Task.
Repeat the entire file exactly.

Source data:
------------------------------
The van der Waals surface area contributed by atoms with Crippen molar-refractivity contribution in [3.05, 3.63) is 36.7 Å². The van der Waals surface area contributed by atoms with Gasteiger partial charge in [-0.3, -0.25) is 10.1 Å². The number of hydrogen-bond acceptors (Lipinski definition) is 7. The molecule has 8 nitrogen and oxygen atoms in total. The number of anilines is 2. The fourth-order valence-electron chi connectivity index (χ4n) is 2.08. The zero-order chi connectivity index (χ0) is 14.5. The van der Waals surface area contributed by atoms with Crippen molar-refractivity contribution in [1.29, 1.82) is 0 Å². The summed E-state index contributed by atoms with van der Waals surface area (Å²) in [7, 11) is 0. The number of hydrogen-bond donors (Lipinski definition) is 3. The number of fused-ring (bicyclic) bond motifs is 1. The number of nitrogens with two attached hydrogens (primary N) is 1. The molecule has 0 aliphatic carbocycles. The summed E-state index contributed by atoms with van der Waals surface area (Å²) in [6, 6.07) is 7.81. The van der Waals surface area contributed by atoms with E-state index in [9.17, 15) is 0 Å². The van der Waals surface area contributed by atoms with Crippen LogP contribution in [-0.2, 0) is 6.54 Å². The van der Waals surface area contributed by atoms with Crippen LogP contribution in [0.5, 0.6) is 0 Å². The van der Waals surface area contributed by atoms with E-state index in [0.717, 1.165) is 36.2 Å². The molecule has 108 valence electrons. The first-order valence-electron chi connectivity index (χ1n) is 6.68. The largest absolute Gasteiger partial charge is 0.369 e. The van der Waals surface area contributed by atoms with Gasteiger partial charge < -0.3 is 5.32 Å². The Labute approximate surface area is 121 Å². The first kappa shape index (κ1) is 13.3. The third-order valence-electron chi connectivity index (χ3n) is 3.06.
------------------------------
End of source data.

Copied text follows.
The van der Waals surface area contributed by atoms with Crippen molar-refractivity contribution in [3.05, 3.63) is 36.7 Å². The van der Waals surface area contributed by atoms with Gasteiger partial charge in [-0.3, -0.25) is 10.1 Å². The number of hydrogen-bond acceptors (Lipinski definition) is 7. The molecule has 8 nitrogen and oxygen atoms in total. The number of anilines is 2. The fourth-order valence-electron chi connectivity index (χ4n) is 2.08. The zero-order chi connectivity index (χ0) is 14.5. The van der Waals surface area contributed by atoms with Crippen molar-refractivity contribution in [1.29, 1.82) is 0 Å². The summed E-state index contributed by atoms with van der Waals surface area (Å²) in [7, 11) is 0. The number of hydrogen-bond donors (Lipinski definition) is 3. The number of fused-ring (bicyclic) bond motifs is 1. The number of nitrogens with two attached hydrogens (primary N) is 1. The molecule has 0 aliphatic carbocycles. The summed E-state index contributed by atoms with van der Waals surface area (Å²) in [6, 6.07) is 7.81. The van der Waals surface area contributed by atoms with E-state index in [9.17, 15) is 0 Å². The van der Waals surface area contributed by atoms with Crippen LogP contribution in [-0.2, 0) is 6.54 Å². The van der Waals surface area contributed by atoms with Crippen LogP contribution in [0.5, 0.6) is 0 Å². The van der Waals surface area contributed by atoms with E-state index in [0.717, 1.165) is 36.2 Å². The molecule has 108 valence electrons. The first-order valence-electron chi connectivity index (χ1n) is 6.68. The largest absolute Gasteiger partial charge is 0.369 e. The van der Waals surface area contributed by atoms with Gasteiger partial charge < -0.3 is 5.32 Å². The Labute approximate surface area is 121 Å². The first kappa shape index (κ1) is 13.3. The third-order valence-electron chi connectivity index (χ3n) is 3.06.